Some people described the body as an empty shell, even relatively soon after the death. They described the body as “it” or “the body.” Michael, for example, whose friend had died by suicide, talked about seeing “the body.” He said that viewing the body had brought home the reality of death. Others seemed to regard the body as still having social identity, and they talked about the body as “Tom” or “Jon,” “him” or “her.” Some people (as Valentine found in her research25) talked about the body differently at different times and in different settings. Dolores, for example, saw her son soon after he was murdered and again 10 days later. When she talked about seeing her son soon after death she spoke of “him,” but when she described the body 10 days later, she explicitly described it as “just a body”:
Jayne referred to her murdered husband as “Jon” at all times, but her view of his body seemed to shift over time. Recalling events of 16 years ago, she said that when she saw him at the hospital, soon after his death, she “saw a young man who was dead.” Although she knew he was dead, she said she talked to him and sang to him (see quote below where people talk about caring for the dead). However, later when she went to the mortuary, he was behind a glass screen and he looked different. His eye socket looked flat, which Jayne thought was due to the postmortem examination. Jayne said that she felt that Jon had “left his body”:
Days later, she saw Jon again in the chapel of rest. This time the funeral director had applied makeup to his face. Jayne’s perception of the body seemed to have changed because at that stage she said that she could say goodbye:
Several respondents had been asked by police officers to identify the body; some relatives thought (mistakenly) they had to do this, while others wanted to see the body of the person they had loved. People often gave more than one reason for viewing the body.
It was also clear from the accounts that husbands, wives, and other family members did not always make the same decisions about viewing. Bob, for example, wanted to see his son’s body after his death by suicide, but his wife decided not to; Rachel identified her son, but her husband and daughter chose not to see his body.
Some respondents said that they had wanted to identify the body to make sure there had been no mistake. Rachel’s son, Dave, died in Iraq in a bomb explosion. When his body arrived back in England, the coroner’s officer asked her if she could help with identification. Rachel could identify him from his tattoos. She wanted to make sure that it really was her son’s body:
People often said that they wanted to reach their dead relative as quickly as possible to see if there was anything that they could do or to make sure their dead relative was “alright.” Some families had to wait a day or more before seeing the body because the coroner wanted forensic evidence undisturbed before the postmortem examination. Often the police officer or the coroner’s officer insisted on observing the viewing, again for forensic reasons. Delays and lack of privacy could be distressing. When describing events that happened immediately after the death, those who wanted to care for the dead invariably used their relative’s name or talked about “him” or “her” rather than “the body” or “it.” A man with schizophrenia stabbed Jayne’s husband in an underground station. After Jon died in hospital, Jayne said that she talked to him, reassuring him that he was not completely on his own.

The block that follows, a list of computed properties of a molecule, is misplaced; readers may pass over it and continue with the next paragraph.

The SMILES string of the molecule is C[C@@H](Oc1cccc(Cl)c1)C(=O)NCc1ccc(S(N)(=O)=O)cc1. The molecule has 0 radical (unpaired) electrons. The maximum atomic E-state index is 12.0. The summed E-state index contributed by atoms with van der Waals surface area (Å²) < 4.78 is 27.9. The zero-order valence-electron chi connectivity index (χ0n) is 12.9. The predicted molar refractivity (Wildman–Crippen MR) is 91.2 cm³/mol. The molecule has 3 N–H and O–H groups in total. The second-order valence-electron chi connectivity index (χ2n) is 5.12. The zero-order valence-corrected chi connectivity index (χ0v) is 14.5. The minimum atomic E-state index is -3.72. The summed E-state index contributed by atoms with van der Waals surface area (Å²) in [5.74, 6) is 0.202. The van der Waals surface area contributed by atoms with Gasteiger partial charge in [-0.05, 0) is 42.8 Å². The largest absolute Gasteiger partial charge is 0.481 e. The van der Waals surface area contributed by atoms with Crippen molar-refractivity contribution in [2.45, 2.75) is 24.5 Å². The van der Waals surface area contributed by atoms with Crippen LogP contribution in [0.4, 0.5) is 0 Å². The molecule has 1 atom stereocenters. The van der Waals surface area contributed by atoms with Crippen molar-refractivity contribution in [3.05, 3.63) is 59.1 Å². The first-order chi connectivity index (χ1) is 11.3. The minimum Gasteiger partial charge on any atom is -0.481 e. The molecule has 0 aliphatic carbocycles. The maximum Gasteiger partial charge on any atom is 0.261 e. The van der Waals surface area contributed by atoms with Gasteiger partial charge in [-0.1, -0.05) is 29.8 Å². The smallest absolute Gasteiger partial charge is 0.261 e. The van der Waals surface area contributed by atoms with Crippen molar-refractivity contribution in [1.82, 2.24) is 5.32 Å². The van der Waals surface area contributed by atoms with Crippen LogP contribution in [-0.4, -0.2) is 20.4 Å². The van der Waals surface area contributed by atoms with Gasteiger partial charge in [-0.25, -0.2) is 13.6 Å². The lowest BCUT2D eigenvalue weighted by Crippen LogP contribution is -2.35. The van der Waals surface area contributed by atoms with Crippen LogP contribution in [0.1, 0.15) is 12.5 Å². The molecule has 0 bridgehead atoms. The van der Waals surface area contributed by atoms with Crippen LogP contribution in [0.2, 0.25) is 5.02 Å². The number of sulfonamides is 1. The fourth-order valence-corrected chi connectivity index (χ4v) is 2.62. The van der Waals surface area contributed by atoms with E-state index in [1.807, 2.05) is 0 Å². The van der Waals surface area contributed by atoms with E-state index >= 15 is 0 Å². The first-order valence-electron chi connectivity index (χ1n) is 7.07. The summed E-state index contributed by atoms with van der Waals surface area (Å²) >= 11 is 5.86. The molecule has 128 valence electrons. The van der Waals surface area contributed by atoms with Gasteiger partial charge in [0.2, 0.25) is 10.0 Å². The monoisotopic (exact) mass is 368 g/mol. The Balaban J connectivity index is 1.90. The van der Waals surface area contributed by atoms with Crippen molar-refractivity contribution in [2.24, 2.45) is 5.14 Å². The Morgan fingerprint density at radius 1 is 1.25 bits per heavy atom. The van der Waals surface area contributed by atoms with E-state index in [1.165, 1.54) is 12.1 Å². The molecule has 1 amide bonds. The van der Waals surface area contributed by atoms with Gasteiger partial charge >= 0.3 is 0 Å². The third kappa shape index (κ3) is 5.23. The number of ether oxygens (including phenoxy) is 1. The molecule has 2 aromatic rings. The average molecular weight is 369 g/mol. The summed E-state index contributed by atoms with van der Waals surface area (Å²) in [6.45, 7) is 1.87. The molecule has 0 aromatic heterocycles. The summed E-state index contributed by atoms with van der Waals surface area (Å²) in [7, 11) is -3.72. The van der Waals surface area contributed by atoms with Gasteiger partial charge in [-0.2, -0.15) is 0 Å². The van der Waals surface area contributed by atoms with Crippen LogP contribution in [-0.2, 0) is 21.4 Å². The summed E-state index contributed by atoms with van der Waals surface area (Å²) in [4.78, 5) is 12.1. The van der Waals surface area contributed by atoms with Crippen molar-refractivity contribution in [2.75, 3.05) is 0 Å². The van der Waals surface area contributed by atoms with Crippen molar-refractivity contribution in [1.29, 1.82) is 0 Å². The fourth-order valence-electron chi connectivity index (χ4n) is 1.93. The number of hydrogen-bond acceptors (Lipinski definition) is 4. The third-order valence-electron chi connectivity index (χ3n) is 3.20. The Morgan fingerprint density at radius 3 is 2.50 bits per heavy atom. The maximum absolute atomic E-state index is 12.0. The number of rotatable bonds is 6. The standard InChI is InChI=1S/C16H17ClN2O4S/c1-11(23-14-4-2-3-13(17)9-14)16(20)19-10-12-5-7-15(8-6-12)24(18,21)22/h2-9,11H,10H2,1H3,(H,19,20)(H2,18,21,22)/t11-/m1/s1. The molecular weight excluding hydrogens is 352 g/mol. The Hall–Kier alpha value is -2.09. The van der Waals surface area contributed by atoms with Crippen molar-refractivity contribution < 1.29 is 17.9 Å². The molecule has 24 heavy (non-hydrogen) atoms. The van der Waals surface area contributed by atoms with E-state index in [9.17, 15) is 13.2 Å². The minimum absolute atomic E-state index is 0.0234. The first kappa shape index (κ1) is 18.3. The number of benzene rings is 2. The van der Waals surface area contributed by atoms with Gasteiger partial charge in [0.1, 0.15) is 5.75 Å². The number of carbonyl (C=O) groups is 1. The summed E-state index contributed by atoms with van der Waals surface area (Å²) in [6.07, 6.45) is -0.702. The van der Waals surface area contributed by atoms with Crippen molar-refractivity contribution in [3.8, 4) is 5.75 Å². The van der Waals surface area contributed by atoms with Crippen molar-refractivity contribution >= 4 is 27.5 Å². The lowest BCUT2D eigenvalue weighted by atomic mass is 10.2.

Mothers in particular described wanting to retain their role as a caring parent. After Elizabeth’s daughter, Marni, had died in a car accident, the police told her that Marni had “not survived,” but she wanted to reach her daughter quickly:
Pat’s son had died one and a half years ago when his motorbike hit a car. She was upset because delays had occurred before she could reach him and because the coroner’s officer did not allow her to be alone with her son.
Both Elizabeth and Pat’s accounts suggests that after their children died their bodies had not lost their social identity. Pat talks about people wanting to be with “their children through their important experiences” (although few parents expect their child to pre-decease them). Both Turner and Howarth explain why boundaries between the living and the dead may seem blurred.26 27 Turner argues that “consciousness also involves embodiment. I both have and am a body.”
Margaret’s daughter hanged herself in prison. Margaret wanted to get there as quickly as possible. She did not want to wait for the funeral director to make the body look presentable. Her account is interesting because it seems that she feared that her daughter’s spirit had not left the body—that “lingering energy” was still around.
Margaret wanted to make sure her daughter was “warm” for the funeral, so she bought a coat with a fur lining in which to dress her daughter’s body. This act suggests that, to Margaret, her daughter remained very much a person and that her body retained its social meaning after death.24
Helen’s daughter, Charlotte, died when she took an overdose of heroin. Helen said that it was important that she saw Charlotte after she died so that she could say goodbye:
Marion’s husband killed himself through carbon monoxide poisoning in 1996. She went to the mortuary to identify his body. At first she did not recognise her husband because the body bore no resemblance to the man she remembered. Despite this traumatic experience, she returned to view his body on two occasions with her four children, aged between 10 and 22.
In some religious traditions there is a duty to wash the body, or there is an open coffin before or during the funeral. After Kavita’s brother died by suicide (jumping), her father helped to wash and dress the body, according to Hindu tradition. Kavita saw her brother’s body when it was in an open coffin at home.